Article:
TOC  |  Rheumatology  

Approach to Knee Pain       REF: Painful Knee Test 2008
Strategy I.  
Separate all knee pain patients into one of three categories:

  1. Routine office visit knee pain
  2. The hot swollen atraumatic knee - need knee tap
    Septic arthritis
    Gout, pseudogout

  3. Acute knee injury:  the blow out  --> See  the Examination &  the Referral Decisions for acutely injured knee below!

Strategy II.  
the location of the most painful part of knee in all routine office visit knee pain complaints
Anterior - Medial - Lateral - Posterior Knee Areas




  • Meniscal tear or cyst
    Symptoms of meniscal pathology:  pain, swelling, locking with flexion, giving way
    Signs: medial joint line tenderness, effusion/synovitis, locked knee, atrophy, loss of full extension or flexion
  • Osteoarthritis
    History: older age, activity trauma, surgery, effusions, pain
    P/E:  joint line tenderness, varus, crepitation, effusion, Pain at extreme motion
    X-ray:  narrowing, osteophytes, sclerosis, cysts
    Rx:  bicycling, PT Rx, NSAID, chondroitin & glucosamine, activity modification, steroid injection, surgery, ? hyaluronate injection?
  • Osteochondritis dissecans (rare)
    Cause unknown, may be avascular necrosis of bone or femoral condyle
    Teenage boys ? girls 10:1
    Pain, swelling +/- locking, effusion, atrophy, tenderness, 1 year course
    Knee X-ray of Tunnel View
    Refer to Ortho for persistent pain, effusion, or locking
    Rx: activity modification _/- arthroscopy
  • Osteonecrosis of the femoral condyle (rare)
    Older age group > 60 yo  with sudden severe pain while walking ("spontaneous")
    Pain unrelenting, tumor like , unresponsive to usual Osteoarthritis Rx
    Initial X-ray negative, Tunnel View x-ray positive, later MRI shows avascular necrosis (AVN)
    Crutches, steroids, bike exercise, may need TKR (Total Knee Replacement)

  • Meniscal tear, cyst, discoid
    Meniscal Cyst (Lateral > Medial) is the mucinous degeneration in a meniscus that produces a mass over or near lateral joint line.  Never a tumor.
    Ignore if possible.  Aspirate if requested x1.  Definitive Rx includes a menisectomy, so treat by benign neglect if possible.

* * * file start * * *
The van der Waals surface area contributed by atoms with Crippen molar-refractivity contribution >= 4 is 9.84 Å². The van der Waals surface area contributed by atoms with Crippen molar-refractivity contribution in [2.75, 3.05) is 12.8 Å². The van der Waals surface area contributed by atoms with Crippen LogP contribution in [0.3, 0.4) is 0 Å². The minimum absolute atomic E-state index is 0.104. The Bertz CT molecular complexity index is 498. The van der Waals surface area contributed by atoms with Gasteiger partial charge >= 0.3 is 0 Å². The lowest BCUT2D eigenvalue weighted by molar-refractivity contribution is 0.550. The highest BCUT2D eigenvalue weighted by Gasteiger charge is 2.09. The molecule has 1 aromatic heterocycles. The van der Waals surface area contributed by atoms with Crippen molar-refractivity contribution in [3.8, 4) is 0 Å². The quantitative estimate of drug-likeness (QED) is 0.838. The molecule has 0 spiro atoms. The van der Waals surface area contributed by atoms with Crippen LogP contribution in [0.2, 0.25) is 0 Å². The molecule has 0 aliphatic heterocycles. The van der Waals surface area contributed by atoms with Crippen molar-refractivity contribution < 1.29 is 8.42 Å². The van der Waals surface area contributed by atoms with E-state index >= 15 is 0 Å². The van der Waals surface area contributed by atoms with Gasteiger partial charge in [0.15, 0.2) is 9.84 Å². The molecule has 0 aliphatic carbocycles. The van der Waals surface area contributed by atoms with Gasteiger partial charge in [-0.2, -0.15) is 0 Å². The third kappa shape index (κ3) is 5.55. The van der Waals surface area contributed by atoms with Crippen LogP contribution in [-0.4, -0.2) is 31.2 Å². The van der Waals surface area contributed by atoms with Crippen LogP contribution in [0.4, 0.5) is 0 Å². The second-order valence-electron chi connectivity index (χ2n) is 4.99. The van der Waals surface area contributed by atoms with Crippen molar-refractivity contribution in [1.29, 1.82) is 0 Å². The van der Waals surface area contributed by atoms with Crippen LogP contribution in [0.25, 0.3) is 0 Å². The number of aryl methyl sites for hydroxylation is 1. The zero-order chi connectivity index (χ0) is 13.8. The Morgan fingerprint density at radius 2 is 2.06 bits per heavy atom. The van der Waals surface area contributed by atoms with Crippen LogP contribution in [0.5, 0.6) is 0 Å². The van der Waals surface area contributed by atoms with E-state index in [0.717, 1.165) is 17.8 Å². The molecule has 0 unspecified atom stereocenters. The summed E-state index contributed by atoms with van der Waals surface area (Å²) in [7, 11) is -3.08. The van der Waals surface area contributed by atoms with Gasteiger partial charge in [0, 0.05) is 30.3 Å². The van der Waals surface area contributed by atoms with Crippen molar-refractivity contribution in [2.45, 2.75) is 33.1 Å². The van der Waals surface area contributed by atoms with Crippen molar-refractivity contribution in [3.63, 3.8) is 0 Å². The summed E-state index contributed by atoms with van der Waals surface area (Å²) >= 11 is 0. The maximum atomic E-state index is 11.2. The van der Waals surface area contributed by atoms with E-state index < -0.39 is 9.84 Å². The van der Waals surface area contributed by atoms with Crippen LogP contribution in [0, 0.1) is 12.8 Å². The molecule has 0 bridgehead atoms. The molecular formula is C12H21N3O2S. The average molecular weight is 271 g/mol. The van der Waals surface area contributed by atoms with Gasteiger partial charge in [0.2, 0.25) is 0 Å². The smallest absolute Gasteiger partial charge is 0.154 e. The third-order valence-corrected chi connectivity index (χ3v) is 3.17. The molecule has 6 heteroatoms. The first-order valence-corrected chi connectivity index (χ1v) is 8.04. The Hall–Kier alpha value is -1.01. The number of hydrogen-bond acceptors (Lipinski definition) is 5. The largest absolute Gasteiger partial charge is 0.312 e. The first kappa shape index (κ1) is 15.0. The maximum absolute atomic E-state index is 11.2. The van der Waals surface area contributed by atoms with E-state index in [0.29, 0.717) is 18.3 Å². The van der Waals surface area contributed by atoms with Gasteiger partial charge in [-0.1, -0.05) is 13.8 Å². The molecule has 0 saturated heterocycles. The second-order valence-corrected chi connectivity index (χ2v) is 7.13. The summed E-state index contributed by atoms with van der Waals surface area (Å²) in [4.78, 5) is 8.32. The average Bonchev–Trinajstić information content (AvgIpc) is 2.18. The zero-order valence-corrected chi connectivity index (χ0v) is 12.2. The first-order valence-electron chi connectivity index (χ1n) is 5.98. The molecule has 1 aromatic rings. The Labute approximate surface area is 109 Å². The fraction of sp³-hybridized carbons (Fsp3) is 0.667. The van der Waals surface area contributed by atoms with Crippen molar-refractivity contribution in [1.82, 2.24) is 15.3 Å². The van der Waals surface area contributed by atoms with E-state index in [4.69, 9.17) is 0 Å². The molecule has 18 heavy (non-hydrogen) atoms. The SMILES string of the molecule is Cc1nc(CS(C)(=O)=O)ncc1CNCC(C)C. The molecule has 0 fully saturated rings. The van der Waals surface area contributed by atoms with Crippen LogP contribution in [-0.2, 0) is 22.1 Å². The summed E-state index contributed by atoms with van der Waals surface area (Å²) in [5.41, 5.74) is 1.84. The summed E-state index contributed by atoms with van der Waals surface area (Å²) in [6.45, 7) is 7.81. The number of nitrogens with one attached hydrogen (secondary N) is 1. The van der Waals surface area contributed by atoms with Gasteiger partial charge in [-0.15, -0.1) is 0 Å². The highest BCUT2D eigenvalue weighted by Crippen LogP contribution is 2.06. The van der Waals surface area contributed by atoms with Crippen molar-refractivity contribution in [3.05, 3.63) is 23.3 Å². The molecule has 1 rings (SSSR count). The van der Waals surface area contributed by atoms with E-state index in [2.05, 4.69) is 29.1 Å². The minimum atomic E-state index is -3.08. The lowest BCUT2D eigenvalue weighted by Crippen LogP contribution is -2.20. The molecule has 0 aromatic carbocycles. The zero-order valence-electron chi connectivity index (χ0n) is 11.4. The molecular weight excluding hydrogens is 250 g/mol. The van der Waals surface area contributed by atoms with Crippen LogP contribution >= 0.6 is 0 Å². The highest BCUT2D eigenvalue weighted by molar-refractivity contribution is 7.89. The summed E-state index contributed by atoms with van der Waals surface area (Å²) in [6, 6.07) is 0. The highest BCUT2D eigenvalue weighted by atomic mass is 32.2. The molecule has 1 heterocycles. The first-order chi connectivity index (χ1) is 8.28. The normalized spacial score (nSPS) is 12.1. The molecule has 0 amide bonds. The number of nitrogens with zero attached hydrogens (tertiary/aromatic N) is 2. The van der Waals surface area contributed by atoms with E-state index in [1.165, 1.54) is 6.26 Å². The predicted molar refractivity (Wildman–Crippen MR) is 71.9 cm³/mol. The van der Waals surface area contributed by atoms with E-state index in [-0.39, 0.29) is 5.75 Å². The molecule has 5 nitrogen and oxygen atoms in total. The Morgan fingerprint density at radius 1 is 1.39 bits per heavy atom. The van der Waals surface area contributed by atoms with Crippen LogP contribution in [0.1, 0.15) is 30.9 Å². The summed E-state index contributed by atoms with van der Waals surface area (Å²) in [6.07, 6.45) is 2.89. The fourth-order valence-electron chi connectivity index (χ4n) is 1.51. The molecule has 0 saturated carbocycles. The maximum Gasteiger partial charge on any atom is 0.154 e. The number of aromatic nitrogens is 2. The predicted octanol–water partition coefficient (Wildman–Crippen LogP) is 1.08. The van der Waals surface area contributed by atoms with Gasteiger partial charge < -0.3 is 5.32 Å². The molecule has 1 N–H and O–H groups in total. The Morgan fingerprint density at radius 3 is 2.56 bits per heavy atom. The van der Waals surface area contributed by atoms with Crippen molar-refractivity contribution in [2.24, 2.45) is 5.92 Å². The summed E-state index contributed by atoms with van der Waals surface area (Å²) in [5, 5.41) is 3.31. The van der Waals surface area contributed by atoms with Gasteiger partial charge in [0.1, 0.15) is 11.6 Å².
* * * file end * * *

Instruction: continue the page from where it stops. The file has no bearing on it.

Symptoms of meniscal pathology:  pain, swelling, locking with flexion, giving way
    Signs: join line tenderness, effusion/synovitis, locked knee, atrophy, loss of full extension or flexion
  • Osteoarthritis
  • Ilio-Tibio-"Band" Fascia Friction syndrome
    Usually sports related, high arches, the only cause of pain & tenderness above lateral joint line!
    Rx:  stretch ITB, warm up, ice, NSAID, steroid injections last resort.
  • Biceps tendinitis
    Activity related, tender tendon at posterolateral side of knee above fibular head.

  • Knee Effusion of any cause
    Large amount of synovial fluid commonly produces tightness, fullness, or discomfort in back of knee.
    Rx the cause of effusion.
  • Baker's cyst
    Usually due to the herniation of fibrosynovial knee tissue into the popliteal fossa due to intra-articular disease.  Always benign, best ignored.
    Aspirate x1 only if needed to prove diagnosis.
  • Sciatica
    May cause pain behind knee from radiculopathy or hamstring spasm.  A pseudo-flexion contracture may be present.


Strategy III. ** Consider Timely Orthopedic Referral for the following patients:

Patello-femoral Pain Syndrome      

Symptoms of Patello-femoral Pain Syndrome

Physical Findings in Patello-femoral Pain Syndrome

Conservative Rx of Patello-femoral Pain Syndrome  

Surgical Rx of Patello-femoral Pain Syndrome


Prepatellar Bursitis ("Housemaid's Knee") :  Sterile bursitis

Patellar Tendinitis ("Jumper's Knee")

Quadriceps Tendinitis

Pes Anserinus Bursitis/ Tendinitis

Plica Syndrome

Chondromalacia patella

Osgood-Schlatter Disease:

General Treatment of Painful Knees:        



The Examination of The Acutely Injured Knee         
*  Must get knee x-ray for all acute injured knee to rule out fracture or loose bodies.

The Critical Questions (History)

  1. 1st time or recurrent problem, has it happened before?
  2. Loud "POP" at time of injury (Anterior Cruciate Ligament Tear?)
  3. Timing of swelling (SLOW - effusion; FAST - hemarthrosis)
  4. Can pt continue the activity/sport or not

Six Steps to Evaluating The Acutely Injured Knee:

  1. Support the painful knee with a support ("a can") to keep the flexion about 20o
  2. Check for knee effusion vs hemarthrosis
  3. Check for Range of Motion assisted:  Is the knee locked, cannot extend of flex over 90o
  4. Examine the Patella for stability & retinacular tenderness
    - Apprehension  Sign (Fairbank's Test) - move Patella laterally
    - Medial patellar Retinacular tenderness
    - Hemarthrosis
  5. Examine the Ligaments (R/O Tear) by palpation & stress maneuver
    - MCL (Medial Collateral Ligament): palpate & stress it
    - ACL (Anterior Cruciate Ligament):  Lachman's test & pivot shift
    - LCL (Lateral Collateral Ligament):  palpate & stress it
    - PCL (Posterior Cruciate Ligament): Sag sign
  6. Examine the Extensor mechanism: integrity versus disruption
    - active extension possible?
    - palpate patellar tendon for defect (rupture)
    - palpate quadriceps tendon for defect (rupture)
    - compare location of right & left patellae

Initial Treatment of Sprained Knee (Except displaced fractures)

Referral Decisions for The Acutely Injured Knee:    

Immediate Orthopedic Consultation for:

Early (within 1 week) Orthopedic Consultation for:

Elective Orthopedic Consultation for:


       05072003 Most of the written material from the Knee Workshop  by Dr. Barry J. Miller 2003